Supply chain management used to be much simpler. With a single and linear network of operations supported by isolated ancillary functions, the focus was to optimize costs for maximum profits. However, adoption of such a simplistic strategy today would not only put margins into free-fall, but also eventually lead to being shut out by both the competition and consumers. The rapid pace of globalization has led to multi-dimensional expansion of networks, while intense competition has only added to the complexities. Moreover, the evolution of digital technologies has disrupted the playing field and heightened customer expectations in terms of better responsiveness and transparency.
The crucial role that supply chain plays in a business’s success today makes it imperative to manage this constant flux in tandem with improving efficiency, cost optimization and Customer Relations. To that end, organizations are implementing supply chain transformation as they look to align their networks with overarching business goals. Driven by deep structural changes through overhauling processes and tools, the purpose is to protect current competitive advantage and extract hidden value for continued strategic growth. While the concept is not new, many organizations still fail in accomplishing these objectives.
With best practices already established and successful case studies available for reference, one is bound to ask: Why such a low success rate? Is it a case of a missing puzzle piece, or the continual failure to address a persistent problem? Or could it be over-reliance on best practices and solutions?
As digitalization heralds the next phase of the industrial revolution, it is unsurprising that many industry experts are accentuating its game-changing role — to an extent that transformation has become somewhat of a misnomer for digitalization. While companies rush to cash in on the trend, supply chain executives struggle with implementation as they are overwhelmed by the rapidly evolving digital landscape.
The current lack of digital maturity suggests that organizations would do well to put their plans for digital transformation on hold. Instead, consider revisiting the basics of supply chain transformation as a prerequisite to digitalization. This entails dismantling the supply chain framework to identify opportunities for establishing cross-functional and integrated synergies between siloed, disparate functions. The ensuing process redesign will help identify the scope for digital applications and provide foundational capabilities to leverage technology for strategic decision making.
Bridging the gaps
Having spearheaded effective transformations for clients from different verticals, our team at B2G Consulting recently supported Schindler Group in a major international supply chain transformation. In fact, an executive sponsor of the initiative, “Transform to Outperform,” was honored with the 2017 APICS Award of Excellence — Supply Chain Leader. Our learnings from this experience clearly demonstrate that a successful transformation hinges upon three C’s: capabilities, culture and the C-suite.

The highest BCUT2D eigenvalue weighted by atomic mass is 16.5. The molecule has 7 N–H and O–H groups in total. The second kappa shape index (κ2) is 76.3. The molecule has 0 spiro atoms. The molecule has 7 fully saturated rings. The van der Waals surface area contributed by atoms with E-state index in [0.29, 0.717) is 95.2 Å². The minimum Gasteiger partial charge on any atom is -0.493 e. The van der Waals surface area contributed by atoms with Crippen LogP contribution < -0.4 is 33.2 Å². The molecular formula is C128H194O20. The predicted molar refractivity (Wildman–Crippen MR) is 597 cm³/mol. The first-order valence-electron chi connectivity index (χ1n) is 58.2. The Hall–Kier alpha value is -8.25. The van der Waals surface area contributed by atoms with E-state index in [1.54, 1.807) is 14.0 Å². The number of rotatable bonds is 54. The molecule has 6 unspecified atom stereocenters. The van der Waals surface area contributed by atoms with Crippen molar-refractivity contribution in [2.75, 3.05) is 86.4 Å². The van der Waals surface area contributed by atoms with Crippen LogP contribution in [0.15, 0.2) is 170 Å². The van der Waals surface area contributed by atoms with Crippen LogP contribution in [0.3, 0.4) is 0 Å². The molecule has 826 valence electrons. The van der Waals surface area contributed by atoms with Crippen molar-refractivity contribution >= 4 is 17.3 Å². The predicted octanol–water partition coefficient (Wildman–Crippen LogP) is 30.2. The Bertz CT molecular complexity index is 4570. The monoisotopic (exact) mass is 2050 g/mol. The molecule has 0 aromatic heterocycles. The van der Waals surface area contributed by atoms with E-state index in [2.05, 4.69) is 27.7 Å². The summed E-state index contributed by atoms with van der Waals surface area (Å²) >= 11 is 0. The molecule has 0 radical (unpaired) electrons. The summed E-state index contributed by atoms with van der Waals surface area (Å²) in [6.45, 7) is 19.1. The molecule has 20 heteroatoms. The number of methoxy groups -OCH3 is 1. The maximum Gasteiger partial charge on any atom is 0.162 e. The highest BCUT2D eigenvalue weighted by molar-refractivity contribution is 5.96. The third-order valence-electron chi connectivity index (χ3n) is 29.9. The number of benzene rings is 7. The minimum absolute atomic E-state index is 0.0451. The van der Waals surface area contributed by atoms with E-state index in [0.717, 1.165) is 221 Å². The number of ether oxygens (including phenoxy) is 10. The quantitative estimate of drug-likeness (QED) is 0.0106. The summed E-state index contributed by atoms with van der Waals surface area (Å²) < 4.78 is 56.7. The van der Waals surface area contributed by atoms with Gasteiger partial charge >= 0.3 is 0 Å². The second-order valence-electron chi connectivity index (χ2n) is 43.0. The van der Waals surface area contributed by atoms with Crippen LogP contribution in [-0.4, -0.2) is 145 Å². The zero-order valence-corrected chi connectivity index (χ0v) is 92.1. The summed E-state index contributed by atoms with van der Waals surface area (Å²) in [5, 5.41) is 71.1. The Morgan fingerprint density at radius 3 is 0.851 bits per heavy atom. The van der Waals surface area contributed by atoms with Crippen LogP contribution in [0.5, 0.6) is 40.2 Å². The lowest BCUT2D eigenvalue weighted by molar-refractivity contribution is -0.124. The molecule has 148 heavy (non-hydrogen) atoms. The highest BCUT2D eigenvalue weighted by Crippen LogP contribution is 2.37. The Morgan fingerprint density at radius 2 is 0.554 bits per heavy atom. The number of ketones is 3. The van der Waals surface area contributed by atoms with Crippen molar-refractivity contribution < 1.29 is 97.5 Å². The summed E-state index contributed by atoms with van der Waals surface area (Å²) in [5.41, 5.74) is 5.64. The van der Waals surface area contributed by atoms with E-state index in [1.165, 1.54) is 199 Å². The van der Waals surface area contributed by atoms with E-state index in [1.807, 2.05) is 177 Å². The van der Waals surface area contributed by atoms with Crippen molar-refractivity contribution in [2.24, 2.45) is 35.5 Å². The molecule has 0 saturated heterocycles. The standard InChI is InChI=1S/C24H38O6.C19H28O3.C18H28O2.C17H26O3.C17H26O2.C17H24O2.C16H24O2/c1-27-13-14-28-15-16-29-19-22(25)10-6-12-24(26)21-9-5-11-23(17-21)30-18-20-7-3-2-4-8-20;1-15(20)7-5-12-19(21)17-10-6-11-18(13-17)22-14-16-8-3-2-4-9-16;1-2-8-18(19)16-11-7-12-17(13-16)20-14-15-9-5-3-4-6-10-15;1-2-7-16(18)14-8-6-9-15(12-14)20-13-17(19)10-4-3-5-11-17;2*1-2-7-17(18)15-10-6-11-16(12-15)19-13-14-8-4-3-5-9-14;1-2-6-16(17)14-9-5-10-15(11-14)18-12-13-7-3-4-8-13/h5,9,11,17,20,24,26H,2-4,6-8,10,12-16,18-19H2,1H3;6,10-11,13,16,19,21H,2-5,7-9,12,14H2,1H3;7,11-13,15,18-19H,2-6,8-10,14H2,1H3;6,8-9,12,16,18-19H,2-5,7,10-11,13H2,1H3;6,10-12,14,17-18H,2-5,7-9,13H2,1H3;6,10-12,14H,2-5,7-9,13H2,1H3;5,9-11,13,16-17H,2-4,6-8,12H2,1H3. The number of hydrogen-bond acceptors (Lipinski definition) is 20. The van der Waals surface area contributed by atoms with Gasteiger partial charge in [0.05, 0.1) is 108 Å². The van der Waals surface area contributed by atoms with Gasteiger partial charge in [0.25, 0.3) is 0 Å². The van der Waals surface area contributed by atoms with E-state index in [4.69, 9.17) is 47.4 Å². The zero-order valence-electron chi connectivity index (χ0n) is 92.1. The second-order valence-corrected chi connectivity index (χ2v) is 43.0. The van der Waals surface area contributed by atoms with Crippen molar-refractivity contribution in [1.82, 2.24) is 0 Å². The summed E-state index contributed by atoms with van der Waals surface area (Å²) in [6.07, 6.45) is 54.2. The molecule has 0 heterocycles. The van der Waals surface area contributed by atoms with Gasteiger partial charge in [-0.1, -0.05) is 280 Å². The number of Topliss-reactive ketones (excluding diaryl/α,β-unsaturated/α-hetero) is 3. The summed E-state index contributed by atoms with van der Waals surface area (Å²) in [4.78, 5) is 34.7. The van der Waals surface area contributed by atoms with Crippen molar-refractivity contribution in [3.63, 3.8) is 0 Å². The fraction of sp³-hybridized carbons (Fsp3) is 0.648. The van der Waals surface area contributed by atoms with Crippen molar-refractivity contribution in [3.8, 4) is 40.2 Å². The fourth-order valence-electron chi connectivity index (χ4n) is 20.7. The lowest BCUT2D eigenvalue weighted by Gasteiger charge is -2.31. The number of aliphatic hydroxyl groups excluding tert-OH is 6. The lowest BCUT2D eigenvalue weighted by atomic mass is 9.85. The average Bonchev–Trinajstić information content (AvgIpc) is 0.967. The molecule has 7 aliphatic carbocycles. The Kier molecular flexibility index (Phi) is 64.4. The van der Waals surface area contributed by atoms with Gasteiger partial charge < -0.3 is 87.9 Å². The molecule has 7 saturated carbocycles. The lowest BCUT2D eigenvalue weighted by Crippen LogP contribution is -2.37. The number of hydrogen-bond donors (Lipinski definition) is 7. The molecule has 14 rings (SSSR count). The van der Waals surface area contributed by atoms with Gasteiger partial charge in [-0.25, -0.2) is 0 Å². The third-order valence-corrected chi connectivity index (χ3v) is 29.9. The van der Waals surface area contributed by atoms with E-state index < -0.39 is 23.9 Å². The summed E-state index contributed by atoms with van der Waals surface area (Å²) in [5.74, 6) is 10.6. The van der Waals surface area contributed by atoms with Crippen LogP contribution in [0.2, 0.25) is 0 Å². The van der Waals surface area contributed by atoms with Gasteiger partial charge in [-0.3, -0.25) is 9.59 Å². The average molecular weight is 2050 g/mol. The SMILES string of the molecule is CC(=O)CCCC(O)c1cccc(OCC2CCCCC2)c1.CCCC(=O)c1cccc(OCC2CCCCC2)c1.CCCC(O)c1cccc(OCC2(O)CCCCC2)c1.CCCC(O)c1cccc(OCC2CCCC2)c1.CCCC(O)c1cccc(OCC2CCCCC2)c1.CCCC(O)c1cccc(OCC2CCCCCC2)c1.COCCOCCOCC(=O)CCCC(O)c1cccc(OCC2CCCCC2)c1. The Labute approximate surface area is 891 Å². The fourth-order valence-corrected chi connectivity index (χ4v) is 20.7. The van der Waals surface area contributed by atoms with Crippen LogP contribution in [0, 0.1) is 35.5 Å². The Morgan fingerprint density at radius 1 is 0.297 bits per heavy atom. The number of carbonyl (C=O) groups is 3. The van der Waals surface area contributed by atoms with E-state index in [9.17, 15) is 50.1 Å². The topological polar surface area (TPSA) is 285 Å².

Capabilities. When an organization the size of Schindler undergoes supply chain transformation, it requires a mammoth effort to plan, execute and monitor the program. With a continent-wide scope and business-wide impact, the expertise and energy required are immense. For “Transform to Outperform,” the company sought the capabilities of external consultants in addition to internal team members. Together, they contributed both “hard” analytical skills and “soft” communication and teamwork competencies.
Culture. Process restructuring and solution implementation yield results to a limit. What is essential for a successful program is change management. Providing skills and support to employees is key to their transformation from being cogs in a wheel to empowered to perform their best. Change management expertise should be accorded the same importance as technical expertise. An important feature of “Transform to Outperform” was the leadership-development program, which included the creation of a specific workstream for change management. Several knowledge-sharing sessions with leading companies also facilitated exchange of knowledge and increased awareness. The reasoning was simple: Mindset drives behavior and results.
C-suite. While managers implement changes, ultimate success depends on visionary leaders with the courage to challenge the status quo. As foremost promoters of the program, these people must make its presence felt at key junctures such as kickoff meetings, company presentations, and client or supplier events. “Transform to Outperform” became a prime example of the collaboration and teamwork of the executive team at Schindler. Complete involvement of the managers from day one helped gain buy-in and instilled a common understanding of the supply chain gaps through as-is modelling. Then, with the full confidence of the executives, managers were able to build their own implementation roadmap during the to-be design.
Prepare for what’s next
Transformation does not culminate in a final achievement; it is the ability to constantly adapt to changing market and consumer expectations. While digitalization is essential and most organizations will move toward it sooner or later, few are ready to harness its full potential. The crux of transformation programs is to develop the ability to change, reinvent and transform operations — even the business model, if need be. Digitalization is neither the first or last trend witnessed by the industry. Organizations must be prepared to face whatever comes next.